Biodiversity Policy in NZ
Major planning decisions can have a significant effect on biodiversity in a region. Big projects such as motorways and major construction projects cause large-scale habitat disturbance and fragmentation. Dams and irrigation schemes modify river habitats by altering water quality and flow volumes. Submissions provide you or your group an opportunity to present your opinions, observations, and recommendations on an impending on plan, polices or resource consent decision.
The RMA provides for indigenous biological diversity in the following sections:
- A definition of biological diversity is defined in Section 2;
‘Biological diversity means the variability among living organisms, and the ecological complexes of which they are a part, including diversity within species, between species, and of ecosystems’.
- Section 30(1)(c)(iiia) states that it is a function of regional councils to control the use of land for the purpose of “maintaining and enhancing ecosystems in water bodies and coastal water”.
- Section 30(1)(ga) states that it is a function of regional councils to establish, implement and review objectives policies and methods for maintaining indigenous biodiversity.
- Section 31(b)(iii) states that it is the function of territorial councils to control the effects of the use of land on the maintenance of indigenous biological diversity.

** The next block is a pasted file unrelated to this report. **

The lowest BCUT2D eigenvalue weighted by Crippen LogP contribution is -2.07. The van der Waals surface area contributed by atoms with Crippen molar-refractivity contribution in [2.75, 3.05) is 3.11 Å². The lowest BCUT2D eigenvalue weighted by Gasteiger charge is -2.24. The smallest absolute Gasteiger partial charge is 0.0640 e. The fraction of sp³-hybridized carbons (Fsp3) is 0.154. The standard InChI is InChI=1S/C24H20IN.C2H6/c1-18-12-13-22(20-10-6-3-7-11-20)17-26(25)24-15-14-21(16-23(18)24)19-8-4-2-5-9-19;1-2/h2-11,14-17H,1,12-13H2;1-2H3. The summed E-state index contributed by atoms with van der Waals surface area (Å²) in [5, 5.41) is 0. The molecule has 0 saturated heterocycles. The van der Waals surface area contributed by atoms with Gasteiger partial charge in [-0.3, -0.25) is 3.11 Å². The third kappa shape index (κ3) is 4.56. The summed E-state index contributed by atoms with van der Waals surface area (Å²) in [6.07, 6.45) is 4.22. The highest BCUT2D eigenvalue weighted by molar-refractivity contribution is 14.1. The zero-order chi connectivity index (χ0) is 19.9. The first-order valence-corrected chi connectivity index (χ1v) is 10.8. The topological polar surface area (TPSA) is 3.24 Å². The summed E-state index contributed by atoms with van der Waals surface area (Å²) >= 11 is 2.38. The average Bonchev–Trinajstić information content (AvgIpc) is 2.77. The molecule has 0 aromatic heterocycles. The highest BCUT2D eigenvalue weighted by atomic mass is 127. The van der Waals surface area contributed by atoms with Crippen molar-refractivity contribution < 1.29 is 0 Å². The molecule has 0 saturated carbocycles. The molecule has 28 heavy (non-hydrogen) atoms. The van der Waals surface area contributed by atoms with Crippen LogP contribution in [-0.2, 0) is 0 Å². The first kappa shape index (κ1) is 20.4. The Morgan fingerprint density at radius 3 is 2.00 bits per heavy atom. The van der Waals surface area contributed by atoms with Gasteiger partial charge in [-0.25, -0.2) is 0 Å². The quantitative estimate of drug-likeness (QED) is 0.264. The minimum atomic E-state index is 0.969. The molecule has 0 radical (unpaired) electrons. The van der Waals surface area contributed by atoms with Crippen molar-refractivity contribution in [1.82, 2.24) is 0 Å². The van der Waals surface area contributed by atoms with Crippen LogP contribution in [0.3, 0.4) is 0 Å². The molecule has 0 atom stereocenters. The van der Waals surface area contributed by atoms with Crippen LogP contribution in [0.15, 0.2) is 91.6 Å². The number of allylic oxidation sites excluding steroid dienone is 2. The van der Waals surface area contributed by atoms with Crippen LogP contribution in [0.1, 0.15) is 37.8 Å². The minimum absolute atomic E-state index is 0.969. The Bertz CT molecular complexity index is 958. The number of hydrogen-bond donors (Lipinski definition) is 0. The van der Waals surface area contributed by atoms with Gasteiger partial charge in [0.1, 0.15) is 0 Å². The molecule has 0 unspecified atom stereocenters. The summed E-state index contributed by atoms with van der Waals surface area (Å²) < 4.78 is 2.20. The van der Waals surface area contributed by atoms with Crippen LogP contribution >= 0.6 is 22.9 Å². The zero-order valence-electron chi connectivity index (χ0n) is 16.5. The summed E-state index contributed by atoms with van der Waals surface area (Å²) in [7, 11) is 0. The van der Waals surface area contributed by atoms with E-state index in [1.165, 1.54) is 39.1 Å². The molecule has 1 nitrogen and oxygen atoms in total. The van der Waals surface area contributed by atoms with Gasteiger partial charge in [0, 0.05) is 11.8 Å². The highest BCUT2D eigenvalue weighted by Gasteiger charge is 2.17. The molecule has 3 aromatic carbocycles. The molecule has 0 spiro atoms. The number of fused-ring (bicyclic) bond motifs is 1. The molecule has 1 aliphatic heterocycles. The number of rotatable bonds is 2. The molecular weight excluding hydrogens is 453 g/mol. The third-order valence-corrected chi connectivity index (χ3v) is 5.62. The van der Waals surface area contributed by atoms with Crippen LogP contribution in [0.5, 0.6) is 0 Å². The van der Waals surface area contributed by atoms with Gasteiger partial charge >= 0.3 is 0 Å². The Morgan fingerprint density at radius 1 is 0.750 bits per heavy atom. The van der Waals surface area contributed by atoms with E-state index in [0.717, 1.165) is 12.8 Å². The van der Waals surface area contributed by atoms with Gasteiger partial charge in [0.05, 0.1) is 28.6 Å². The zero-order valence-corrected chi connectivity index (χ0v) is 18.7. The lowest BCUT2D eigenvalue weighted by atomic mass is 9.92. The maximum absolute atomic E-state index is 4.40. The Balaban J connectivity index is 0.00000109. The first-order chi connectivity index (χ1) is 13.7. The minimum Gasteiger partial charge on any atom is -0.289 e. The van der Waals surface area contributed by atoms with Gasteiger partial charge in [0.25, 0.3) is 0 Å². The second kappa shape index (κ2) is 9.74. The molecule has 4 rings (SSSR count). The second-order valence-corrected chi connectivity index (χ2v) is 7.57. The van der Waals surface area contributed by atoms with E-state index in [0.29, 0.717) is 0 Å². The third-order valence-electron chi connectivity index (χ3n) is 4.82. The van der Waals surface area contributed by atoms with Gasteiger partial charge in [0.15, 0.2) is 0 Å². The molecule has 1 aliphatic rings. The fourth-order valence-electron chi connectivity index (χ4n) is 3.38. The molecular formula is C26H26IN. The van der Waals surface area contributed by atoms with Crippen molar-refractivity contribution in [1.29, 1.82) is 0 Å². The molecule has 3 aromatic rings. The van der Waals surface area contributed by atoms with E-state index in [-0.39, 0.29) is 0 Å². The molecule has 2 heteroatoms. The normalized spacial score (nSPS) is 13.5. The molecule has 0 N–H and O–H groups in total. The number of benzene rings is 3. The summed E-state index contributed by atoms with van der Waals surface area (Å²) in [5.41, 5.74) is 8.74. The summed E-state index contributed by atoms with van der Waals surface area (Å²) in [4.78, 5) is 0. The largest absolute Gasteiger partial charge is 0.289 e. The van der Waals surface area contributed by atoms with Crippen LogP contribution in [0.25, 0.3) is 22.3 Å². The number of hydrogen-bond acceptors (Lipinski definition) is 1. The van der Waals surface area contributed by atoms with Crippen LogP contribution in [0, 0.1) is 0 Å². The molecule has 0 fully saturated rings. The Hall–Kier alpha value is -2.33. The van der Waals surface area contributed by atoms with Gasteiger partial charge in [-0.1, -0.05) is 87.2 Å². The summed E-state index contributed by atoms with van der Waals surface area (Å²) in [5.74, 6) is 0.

The most recent draft National Policy Statement for Indigenous Biodiversity (NPSIB) is expected to be available for public consultation later in 2019, details on its progress can be found here.
The NPSIB is being developed alongside latest New Zealand Biodiversity Strategy. It will give guidance to local and regional authorities on biodiversity protection. Details on the new NZBS can be found here.
Currently policy guidance at national level is provided by The New Zealand Biodiversity Strategy (2000). This was prepared to meet New Zealand’s obligations under the United Nations Convention on Biological Diversity, signed in 1993. Also relevant is the 2007 ‘Statement of National Priorities for Protecting Rare and Threatened Biodiversity on Private Land’.
The full text of the statement can be accessed here. The statement sets out four national priorities for the protection of biodiversity on private land and provides additional information on how the vegetation, ecosystem and habitat types can be identified.
The national priorities are
National Priority 1:
To protect indigenous vegetation associated with land environments (defined by Land Environments of New Zealand at Level IV) that have 20 per cent or less remaining in indigenous cover.